Everyone – except the top players – loves to see underdogs prosper. But with the top five ATP stars almost unchanged in the last five years, are Djokovic, Murray, Federer, Nadal and Ferrer too consistent to fall to players outside the top ten with any degree of regularity?
How do the top 5 tennis players shape up vs. lower ranked opposition?
In the last 52 weeks, all five of the top five tennis players have increased their win percentages against unseeded opposition. Djokovic is currently leading the standings, having lost just once in 52 outings against non-seeded competitors. At a massive 98%, his current win percentage is seven points higher than his career-average of 91%.
Roger Federer is also almost unstoppable, with 50 wins to three defeats (a 94% win percentage, up from 93%), while Andy Murray is up 1% to 88% and David Ferrer – also at 88% – is up 7%.
The average win percentage over the last 52 weeks for this group was 92%. This means that – on average – we can expect to see one of the top five players lose to an unseeded rival 8% of the time, or once every 12.3 matches. The “career average” win rate for these players (when they are ranked in the top five) against opposition ranked 10+ was 89% – or a defeat once every nine outings.
What about Nadal?
Before his win at Indian Wells, how would you rate Rafael Nadal against players ranked 11+ in the last year? Most people would say he’s been making a few mistakes – after all, we can all remember the Spaniard’s spectacular exit from Wimbledon in 2012 at the hands of the 100-ranked Lukas Rosol. And to a lesser extent, people are also aware of his defeat to Horacio Zeballos (rank 73) in February 2013.
These high-profile defeats – one in the second round of Wimbledon, the other on his return from injury – are easy to remember and gained a lot of media coverage concerned with whether the Spaniard had lost his killer instinct.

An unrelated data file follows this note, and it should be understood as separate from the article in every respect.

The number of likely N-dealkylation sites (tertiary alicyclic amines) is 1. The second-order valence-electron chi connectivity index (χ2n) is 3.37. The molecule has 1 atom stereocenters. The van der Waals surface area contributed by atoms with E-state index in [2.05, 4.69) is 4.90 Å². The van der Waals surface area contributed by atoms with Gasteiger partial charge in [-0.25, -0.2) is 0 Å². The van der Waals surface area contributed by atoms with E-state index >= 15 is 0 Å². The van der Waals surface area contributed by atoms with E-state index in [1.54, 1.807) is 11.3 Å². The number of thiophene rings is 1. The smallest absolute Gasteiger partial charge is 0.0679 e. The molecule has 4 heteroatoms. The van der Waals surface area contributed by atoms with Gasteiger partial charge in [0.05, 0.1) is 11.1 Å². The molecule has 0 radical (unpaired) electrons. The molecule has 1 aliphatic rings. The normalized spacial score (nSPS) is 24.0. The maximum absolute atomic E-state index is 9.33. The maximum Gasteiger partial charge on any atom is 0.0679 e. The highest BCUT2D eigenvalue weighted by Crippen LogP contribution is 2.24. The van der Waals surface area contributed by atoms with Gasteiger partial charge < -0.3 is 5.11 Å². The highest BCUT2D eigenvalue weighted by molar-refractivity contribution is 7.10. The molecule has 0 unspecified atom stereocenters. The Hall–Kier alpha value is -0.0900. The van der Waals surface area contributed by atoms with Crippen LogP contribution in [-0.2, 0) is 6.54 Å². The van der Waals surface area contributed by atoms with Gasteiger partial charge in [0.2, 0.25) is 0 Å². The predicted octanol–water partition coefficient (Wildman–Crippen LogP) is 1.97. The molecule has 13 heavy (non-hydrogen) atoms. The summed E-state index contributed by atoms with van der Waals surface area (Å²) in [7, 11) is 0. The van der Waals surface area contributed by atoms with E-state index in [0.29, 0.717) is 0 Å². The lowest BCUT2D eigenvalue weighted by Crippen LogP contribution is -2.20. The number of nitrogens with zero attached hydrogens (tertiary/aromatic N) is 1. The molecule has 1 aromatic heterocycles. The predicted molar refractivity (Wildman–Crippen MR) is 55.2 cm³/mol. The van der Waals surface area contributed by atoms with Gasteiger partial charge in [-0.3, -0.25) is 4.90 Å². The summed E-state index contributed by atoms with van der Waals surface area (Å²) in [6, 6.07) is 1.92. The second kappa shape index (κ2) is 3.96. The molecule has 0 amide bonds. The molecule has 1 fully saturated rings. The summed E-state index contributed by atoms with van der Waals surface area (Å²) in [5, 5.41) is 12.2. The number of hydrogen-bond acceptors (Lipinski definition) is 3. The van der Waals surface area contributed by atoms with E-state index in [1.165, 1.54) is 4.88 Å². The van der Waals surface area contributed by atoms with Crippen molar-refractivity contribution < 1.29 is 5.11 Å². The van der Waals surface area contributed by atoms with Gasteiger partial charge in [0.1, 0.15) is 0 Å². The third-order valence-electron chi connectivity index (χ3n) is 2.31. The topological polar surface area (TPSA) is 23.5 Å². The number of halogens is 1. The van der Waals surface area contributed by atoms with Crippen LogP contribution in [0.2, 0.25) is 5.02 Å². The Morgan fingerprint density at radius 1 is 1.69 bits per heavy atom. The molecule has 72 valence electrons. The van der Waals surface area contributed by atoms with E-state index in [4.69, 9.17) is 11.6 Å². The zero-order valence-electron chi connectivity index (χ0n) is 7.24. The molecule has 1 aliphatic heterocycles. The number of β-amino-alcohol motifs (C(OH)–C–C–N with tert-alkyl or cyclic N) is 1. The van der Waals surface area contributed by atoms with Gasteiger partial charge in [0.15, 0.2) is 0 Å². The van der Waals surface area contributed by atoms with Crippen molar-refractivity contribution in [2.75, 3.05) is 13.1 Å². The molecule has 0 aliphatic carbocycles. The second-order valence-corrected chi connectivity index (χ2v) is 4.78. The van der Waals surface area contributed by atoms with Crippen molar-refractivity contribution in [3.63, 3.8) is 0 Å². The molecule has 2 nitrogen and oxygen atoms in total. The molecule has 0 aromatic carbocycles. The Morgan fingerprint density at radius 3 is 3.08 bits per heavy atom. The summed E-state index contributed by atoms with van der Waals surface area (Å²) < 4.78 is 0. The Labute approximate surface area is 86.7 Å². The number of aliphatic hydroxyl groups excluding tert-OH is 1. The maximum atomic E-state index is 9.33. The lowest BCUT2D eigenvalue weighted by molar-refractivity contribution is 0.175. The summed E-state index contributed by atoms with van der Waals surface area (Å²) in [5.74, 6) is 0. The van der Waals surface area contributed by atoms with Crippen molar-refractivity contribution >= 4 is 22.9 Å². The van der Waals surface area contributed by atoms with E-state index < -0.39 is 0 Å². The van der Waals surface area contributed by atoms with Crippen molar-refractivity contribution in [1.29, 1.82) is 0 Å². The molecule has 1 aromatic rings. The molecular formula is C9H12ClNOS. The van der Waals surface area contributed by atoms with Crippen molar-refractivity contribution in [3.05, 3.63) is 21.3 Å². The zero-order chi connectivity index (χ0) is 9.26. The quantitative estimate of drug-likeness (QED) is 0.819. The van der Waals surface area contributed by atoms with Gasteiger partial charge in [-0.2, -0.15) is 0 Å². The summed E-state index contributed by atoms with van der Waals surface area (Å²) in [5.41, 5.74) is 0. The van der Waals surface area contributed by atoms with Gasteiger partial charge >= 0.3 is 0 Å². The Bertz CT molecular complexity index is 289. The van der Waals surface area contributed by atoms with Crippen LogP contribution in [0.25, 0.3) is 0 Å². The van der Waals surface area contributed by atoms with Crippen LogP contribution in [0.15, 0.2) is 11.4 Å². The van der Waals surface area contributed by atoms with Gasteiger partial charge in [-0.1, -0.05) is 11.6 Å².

Statistically, however, they couldn’t be further from the truth.
Nadal’s killer instinct
Nadal – despite his drop to fifth in the rankings – is actually more adept at finishing off players outside the top ten in the last year than he usually is. In the last 52 weeks, when ranked at #5 or better, he’s finished-off opposition 51 times, and lost just four. That gives the left-hander a 93% win rate – above his career average of 91%.
The reason that we tend to think that Nadal has lost his killer instinct is not because of the objective truth, but more to do with a gut instinct called the “availability bias”. This is a psychological effect where humans attach greater significance to events that leave the strongest impression – an early exit from a Grand Slam, for example. You can read more about the dangers of heuristics here.
The Nadal example – and his subsequent success at Indian Wells – demonstrates how easy it is to underestimate a player’s abilities following a high-profile defeat (or poor run of form), and why it helps to be as objective as possible in analysing players.
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